About this book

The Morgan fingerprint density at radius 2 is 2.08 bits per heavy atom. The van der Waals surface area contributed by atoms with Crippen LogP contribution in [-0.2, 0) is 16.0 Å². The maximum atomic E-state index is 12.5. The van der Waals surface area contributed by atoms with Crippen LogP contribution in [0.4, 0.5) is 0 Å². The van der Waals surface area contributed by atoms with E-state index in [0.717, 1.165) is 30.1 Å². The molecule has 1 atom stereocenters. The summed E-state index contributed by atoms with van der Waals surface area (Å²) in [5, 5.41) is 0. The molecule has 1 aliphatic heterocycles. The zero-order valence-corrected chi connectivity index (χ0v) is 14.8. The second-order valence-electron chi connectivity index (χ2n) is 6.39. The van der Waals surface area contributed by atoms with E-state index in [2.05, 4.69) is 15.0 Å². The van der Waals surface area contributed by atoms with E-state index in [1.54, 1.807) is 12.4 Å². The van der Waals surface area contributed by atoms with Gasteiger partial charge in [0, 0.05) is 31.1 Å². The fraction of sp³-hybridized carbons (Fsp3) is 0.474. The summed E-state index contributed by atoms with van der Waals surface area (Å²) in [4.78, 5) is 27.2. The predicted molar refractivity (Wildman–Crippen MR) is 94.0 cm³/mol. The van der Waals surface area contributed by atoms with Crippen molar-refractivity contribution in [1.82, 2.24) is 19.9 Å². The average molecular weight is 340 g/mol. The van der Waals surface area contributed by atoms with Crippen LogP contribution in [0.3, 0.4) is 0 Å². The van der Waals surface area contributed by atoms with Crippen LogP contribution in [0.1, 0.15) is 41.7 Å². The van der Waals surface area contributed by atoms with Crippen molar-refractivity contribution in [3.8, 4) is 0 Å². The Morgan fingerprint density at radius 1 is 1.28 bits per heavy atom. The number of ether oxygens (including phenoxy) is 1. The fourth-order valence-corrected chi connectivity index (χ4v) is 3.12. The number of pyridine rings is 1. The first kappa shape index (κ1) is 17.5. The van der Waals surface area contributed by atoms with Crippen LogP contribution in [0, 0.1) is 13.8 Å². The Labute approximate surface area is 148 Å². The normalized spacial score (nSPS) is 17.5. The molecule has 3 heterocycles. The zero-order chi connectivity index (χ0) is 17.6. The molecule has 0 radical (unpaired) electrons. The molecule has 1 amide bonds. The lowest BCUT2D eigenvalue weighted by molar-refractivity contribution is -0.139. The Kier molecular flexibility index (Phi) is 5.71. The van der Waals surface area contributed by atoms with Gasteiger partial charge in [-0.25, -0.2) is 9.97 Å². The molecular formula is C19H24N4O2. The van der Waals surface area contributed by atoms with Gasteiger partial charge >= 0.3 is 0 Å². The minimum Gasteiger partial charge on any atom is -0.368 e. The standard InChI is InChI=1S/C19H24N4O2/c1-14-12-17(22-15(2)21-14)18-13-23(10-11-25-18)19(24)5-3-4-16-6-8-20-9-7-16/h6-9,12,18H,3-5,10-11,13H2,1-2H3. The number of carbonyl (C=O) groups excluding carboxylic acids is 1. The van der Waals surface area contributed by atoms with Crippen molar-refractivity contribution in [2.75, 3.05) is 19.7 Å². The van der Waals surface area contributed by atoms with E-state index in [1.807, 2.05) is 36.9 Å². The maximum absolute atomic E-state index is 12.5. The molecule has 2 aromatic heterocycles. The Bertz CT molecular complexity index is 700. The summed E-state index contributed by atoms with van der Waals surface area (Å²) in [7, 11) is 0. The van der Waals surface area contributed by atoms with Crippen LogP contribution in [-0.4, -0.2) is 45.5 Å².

Naturally occurring antinutrients and food toxicants, and those formed during food processing, adversely affect the nutri tional quality and safety of foods. Because of the need to improve food quality and safety by plant breeding, fortification with appropriate nutrients, and processing methods, and because of the growing concern about possible direct relationships between diet and diseases, research is needed to: (1) evaluate the nutritive quality and safety of crops and fortified, supplemented, and processed foods; (2) define conditions that favor or minimize the formation of nutritionally antagonistic and toxic compounds in foods; and (3) define the toxicology, metabolism, and mechanisms of the action of food ingredients and their metabolites. As scientists interested in improving the safety of the food supply, we are challenged to respond to the general need for exploring: (1) possible adverse consequences of antinutrients and food toxicants; and (2) factors which contribute to the formation and inactivation of undesirable compounds in foods. Medical research offers an excellent analogy. Studies on causes and mechanisms of disease processes are nearly always accompanied by parallel studies on preventive measures and cures. Such an approach offers the greatest possible benefits to the public.